Progress in federal moves to wipe out $25 billion in fraud; Government hot lines field thousands of calls; over $15 million saved so far

Waste, fraud, and abuse in government programs remain a massive problem involving billions of dollars. But there has been significant progress made in curbing these villains that not only sap federal coffers but undermine the government's morale and moral strength.

Following the lead of President Carter, the Reagan administration is emphasizing a general cleanup of mismanagement and intentional wrongdoing that have been estimated to cost Uncle Sam as much as $25 billion a year. While government workers often are criticized for wasting or stealing money or property, much of the current reform effort relies on the good will and intentions of bureaucrats - and it appears to be paying off.

''Hot lines'' have been established in all government departments as well as in the General Accounting Office (GAO), the watchdog agency of Congress.

One example of the fruit of such efforts: Two professors at the University of Wisconsin Center for Research and Training recently were convicted of diverting federal funds to personal use and extorting money from program trainees. A call to the GAO's hot line resulted in an investigation by the Department of Health and Human Services' inspector general. The professors were sentenced to three years in prison and ordered to make restitution of $82,000 each.

Since it was set up 33 months ago, the GAO hot line has taken more than 32, 000 calls from government employees and taxpayers in all 50 states and the District of Columbia as well as from overseas. Of these, about one-third are judged worthy of review and 20 percent undergo further audit or investigation. About 30 percent of the informants are government employees.

Calls have been made regarding all 13 Cabinet departments, but the largest single category involves individual and corporate recipients of government assistance including welfare, social security, veterans and disability benefits, food stamps, and health care.

The more recently established hot lines in the 17 offices of inspector general throughout the government have been proven increasingly effective as well. For example, President Reagan's Council on Integrity and Efficiency (part of the White House budget office) has been publicizing the Defense Department hot line and calls have nearly tripled as a result.

Some other examples of progress resulting from the Reagan administration's emphasis on curbing abuse and mismanagement: The number of indictments for food stamp fraud this year has nearly doubled over 1980; using a computer matching technique, the Veterans Administration has identified 66,000 federal employees who owe the government a total of more than $37 million; in the first nine months of 1981, the Department of Agriculture has reduced delinquent Farmers Home Administration debts by $1 billion.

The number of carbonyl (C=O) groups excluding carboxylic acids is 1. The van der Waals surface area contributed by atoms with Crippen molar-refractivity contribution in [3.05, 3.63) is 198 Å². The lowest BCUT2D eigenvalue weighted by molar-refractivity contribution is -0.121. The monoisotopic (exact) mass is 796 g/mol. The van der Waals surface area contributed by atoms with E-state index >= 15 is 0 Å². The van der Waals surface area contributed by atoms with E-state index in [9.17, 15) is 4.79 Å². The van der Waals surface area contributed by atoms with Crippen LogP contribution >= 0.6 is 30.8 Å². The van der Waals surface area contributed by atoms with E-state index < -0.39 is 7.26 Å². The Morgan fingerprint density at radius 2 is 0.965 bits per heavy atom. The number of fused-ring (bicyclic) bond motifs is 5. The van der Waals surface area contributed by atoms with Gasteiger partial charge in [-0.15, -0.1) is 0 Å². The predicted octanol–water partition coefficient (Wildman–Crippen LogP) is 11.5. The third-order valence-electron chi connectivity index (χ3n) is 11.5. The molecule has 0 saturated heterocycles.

There is some concern, however, that the administration's budget cutbacks may adversely affect the work of the inspectors general. The most recent 12 percent across-the-board reduction will cost these watchdogs $30 million, a savings that critics say may be self-defeating.

It is difficult to know exactly how much the hot lines and other crackdown measures are saving the government. The GAO figures its program has saved upwards of $15 million so far at an administrative cost of about $1 million a year. More important may be the losses that are prevented by having such programs.

Referring to the University of Wisconsin case, a GAO official says, ''The more people see things like that being prosecuted, the more there will be a deterrent effect.''

Important, too, are the changes in government management policies that result in longer range savings. In one case, $2 million had been embezzled from the Defense Department's civilian health program because of inadequate separation of duties. One person was able to prepare and later certify phony claim forms. This has since been corrected.

Despite these advances, officials agree that the problem remains a very large one.

''Agency inspectors general and the Department of Justice are making progress in the fight against fraud. However, more needs to be done to prevent fraud and to punish those who commit fraud,'' the GAO reported earlier this year. ''The sad truth is that crime against the government often does pay.''

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